Want to Eat Local in Appalachia? Here's a Map That Can Help
What does a Cornbread Festival in Tennessee, a Paw Paw festival in Ohio and the Hatfield McCoy Moonshine Distillery in West Virginia all have in common? They’re among hundreds of destinations featured on a map called Bon Appétit Appalachia. The map features Appalachian restaurants, wineries, and festivals serving locally sourced food has just been updated with more listings by The Appalachian Regional Commission. The map has 62 regional food destinations in West Virginia.
The Bon Appétit Appalachia Map was first published in 2014. Since then, hundreds of new listings have been included on the map, featuring restaurants like the Dish Café in Raleigh County. Manager Rosy Corley says customers come for the locally raised beef and fresh veggies. “They’re just so excited to be able to eat what we call real food that’s not processed and I think that trend is becoming more and more popular.”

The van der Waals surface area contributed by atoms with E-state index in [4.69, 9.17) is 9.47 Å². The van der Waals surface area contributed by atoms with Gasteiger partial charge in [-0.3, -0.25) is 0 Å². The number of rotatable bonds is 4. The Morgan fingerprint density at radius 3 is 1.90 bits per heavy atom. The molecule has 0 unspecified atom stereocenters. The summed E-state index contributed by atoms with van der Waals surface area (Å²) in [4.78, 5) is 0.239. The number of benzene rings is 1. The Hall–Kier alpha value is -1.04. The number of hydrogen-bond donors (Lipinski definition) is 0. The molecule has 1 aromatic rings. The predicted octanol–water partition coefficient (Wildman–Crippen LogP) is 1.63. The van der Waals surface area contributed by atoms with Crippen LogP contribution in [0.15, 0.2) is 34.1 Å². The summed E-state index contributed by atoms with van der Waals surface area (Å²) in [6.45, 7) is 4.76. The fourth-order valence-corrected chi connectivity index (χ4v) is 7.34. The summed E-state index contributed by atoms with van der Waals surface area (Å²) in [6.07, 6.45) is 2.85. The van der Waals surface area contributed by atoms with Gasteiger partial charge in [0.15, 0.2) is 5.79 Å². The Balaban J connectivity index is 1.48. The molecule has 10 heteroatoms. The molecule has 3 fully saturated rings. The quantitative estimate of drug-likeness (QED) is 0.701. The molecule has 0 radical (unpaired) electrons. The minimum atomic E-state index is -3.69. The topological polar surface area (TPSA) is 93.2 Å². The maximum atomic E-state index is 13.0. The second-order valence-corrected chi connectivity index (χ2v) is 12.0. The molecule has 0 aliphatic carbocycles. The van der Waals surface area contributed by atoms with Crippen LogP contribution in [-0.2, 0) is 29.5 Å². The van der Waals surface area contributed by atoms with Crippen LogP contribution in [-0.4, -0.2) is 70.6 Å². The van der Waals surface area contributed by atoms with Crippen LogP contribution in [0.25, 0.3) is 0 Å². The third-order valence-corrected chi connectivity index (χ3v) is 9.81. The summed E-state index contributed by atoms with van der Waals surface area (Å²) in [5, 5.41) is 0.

And that increasing popularity for authentic local food is driving other restaurants across Appalachia to buy food locally when possible, even if doing so can get expensive.
Another location on the map is Fish Hawk Acres farm and catering in Upshur County, a business that recently expanded, opening a new market and cafe in downtown Buckhannon. Debbie Hubert is a caterer with Fish Hawk Acres. She says the biggest challenge they face trying to buy more local ingredients is the time it takes to find the high quality food items they need on a consistent basis. "We buy as much local food as possible, but if we have to get product out of season, we get it from a bigger food source,” Hubert says.
The Appalachian Regional Commission hopes their Bon Appétit Appalachia map will help encourage more customers to visit small businesses across the region.